The preacher was looking directly at Howard, TJ’s brother in law. "It ain't me preacher", Howard said. "I only eat one helping but TJ and some of the others eat two or three helpings. It’s them preacher, not me", Howard said.
"Now wait just a minute Mr. Dotson. You eat as much as I did and you know it."
The preacher cleared his throat and said "Lets all stand and sing the first and third verse of page 224 in the hymnal on the bench where you are sitting." The piano player started the music, the song leader stood and we all began to sing The Lily of the Valley.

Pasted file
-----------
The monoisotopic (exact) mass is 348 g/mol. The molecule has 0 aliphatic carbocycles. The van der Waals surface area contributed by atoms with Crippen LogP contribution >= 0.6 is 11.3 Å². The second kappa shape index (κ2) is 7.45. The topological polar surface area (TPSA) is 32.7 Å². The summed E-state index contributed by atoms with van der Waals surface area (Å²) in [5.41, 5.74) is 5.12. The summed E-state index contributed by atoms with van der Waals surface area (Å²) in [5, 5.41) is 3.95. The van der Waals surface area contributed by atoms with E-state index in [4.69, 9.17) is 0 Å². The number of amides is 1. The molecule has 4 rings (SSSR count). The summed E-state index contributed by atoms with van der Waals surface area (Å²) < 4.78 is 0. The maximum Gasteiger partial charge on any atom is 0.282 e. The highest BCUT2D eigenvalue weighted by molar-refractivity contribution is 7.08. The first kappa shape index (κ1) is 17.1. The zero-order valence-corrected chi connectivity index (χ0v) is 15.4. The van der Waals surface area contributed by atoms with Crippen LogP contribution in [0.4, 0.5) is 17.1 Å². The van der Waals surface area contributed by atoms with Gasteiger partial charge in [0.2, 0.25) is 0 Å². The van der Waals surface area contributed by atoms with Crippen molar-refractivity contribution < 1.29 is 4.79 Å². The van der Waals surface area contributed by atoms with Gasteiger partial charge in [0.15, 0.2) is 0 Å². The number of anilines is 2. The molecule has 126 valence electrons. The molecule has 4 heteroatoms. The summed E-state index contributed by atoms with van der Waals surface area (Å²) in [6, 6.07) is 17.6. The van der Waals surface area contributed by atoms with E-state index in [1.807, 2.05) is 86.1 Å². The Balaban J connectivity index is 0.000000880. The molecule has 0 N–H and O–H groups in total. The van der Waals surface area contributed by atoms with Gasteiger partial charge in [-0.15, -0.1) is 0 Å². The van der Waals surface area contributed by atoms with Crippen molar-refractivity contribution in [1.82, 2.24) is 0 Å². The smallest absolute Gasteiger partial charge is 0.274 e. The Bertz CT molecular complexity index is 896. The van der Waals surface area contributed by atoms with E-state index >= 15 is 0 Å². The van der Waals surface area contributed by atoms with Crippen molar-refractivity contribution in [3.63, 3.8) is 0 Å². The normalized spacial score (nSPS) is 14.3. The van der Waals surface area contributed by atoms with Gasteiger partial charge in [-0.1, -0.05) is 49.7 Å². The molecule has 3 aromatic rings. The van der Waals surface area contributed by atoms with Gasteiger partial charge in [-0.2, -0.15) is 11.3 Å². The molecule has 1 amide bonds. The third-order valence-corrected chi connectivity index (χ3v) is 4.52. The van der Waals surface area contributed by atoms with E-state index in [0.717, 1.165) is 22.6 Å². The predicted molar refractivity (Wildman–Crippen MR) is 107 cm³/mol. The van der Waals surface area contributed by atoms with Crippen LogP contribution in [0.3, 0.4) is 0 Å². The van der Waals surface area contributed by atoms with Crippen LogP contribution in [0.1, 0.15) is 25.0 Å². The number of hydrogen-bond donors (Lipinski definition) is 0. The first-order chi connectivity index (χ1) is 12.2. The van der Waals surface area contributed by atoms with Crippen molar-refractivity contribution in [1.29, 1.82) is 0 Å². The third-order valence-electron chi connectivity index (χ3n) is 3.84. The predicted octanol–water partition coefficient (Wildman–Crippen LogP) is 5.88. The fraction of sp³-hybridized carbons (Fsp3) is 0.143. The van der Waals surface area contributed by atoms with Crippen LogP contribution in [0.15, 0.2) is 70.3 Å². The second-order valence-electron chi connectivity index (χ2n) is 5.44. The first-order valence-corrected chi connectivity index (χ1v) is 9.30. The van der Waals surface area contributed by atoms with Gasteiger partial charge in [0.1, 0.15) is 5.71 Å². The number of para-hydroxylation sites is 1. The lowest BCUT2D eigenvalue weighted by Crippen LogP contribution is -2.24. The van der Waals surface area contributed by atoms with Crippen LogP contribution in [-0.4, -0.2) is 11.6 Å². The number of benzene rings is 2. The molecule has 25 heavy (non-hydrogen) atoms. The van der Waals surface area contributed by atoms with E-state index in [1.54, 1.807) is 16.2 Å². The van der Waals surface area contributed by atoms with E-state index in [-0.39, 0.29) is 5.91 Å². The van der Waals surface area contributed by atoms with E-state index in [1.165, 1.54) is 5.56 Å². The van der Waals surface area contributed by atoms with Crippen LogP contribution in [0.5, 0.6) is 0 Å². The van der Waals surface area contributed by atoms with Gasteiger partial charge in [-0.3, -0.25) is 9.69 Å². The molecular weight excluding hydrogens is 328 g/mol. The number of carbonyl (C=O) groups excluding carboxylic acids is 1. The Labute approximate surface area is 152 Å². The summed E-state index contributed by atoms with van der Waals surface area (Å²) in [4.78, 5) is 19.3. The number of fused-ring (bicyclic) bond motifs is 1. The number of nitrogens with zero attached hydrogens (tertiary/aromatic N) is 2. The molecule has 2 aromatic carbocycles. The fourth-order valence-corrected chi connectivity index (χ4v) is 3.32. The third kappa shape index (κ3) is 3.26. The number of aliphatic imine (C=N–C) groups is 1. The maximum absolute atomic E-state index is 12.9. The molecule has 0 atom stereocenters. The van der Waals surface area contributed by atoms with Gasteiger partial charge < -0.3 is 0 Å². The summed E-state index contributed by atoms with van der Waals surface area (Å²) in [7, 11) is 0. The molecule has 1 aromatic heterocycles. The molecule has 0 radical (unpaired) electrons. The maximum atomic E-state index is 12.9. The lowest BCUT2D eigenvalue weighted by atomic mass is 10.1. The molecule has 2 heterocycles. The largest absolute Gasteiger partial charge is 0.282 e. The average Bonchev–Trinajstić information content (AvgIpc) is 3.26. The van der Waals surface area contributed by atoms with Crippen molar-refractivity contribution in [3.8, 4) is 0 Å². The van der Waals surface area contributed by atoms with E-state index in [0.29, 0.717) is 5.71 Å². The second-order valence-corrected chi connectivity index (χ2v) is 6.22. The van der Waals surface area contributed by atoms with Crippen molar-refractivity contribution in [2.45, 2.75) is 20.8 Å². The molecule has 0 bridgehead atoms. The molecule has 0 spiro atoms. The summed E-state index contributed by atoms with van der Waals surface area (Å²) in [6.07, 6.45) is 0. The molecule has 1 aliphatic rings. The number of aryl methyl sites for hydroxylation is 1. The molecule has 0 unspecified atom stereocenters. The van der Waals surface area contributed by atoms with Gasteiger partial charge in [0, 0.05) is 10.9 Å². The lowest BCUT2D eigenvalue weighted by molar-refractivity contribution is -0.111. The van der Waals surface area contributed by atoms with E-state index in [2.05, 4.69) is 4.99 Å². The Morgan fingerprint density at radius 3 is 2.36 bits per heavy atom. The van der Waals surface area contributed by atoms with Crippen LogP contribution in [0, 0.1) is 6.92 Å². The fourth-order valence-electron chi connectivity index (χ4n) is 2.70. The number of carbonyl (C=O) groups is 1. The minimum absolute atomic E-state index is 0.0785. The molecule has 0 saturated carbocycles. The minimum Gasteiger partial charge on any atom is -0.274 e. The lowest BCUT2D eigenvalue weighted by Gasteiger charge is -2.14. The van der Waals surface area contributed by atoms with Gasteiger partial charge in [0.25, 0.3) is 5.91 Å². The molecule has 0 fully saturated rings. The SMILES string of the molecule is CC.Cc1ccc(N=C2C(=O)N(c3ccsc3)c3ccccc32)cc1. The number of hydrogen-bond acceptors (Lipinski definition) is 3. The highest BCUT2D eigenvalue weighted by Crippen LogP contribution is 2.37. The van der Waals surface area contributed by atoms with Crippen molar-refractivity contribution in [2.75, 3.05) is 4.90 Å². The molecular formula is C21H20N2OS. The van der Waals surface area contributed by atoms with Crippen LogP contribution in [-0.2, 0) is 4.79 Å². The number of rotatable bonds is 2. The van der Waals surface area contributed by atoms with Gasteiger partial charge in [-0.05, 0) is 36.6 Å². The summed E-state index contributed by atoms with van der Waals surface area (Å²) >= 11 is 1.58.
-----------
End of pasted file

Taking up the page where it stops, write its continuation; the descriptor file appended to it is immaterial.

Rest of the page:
There was no more talk of how we smelled. It has been many years ago that I went to the Ramp Tramp. It was my first and also the last one for me.
I hope you enjoyed Charles Fletcher's story about the Ramp Tramp that nearly cleared a church service as much as I did. Leave him a comment and I'll make sure he reads it.
Be sure to drop back by next Monday for another guest post about ramps.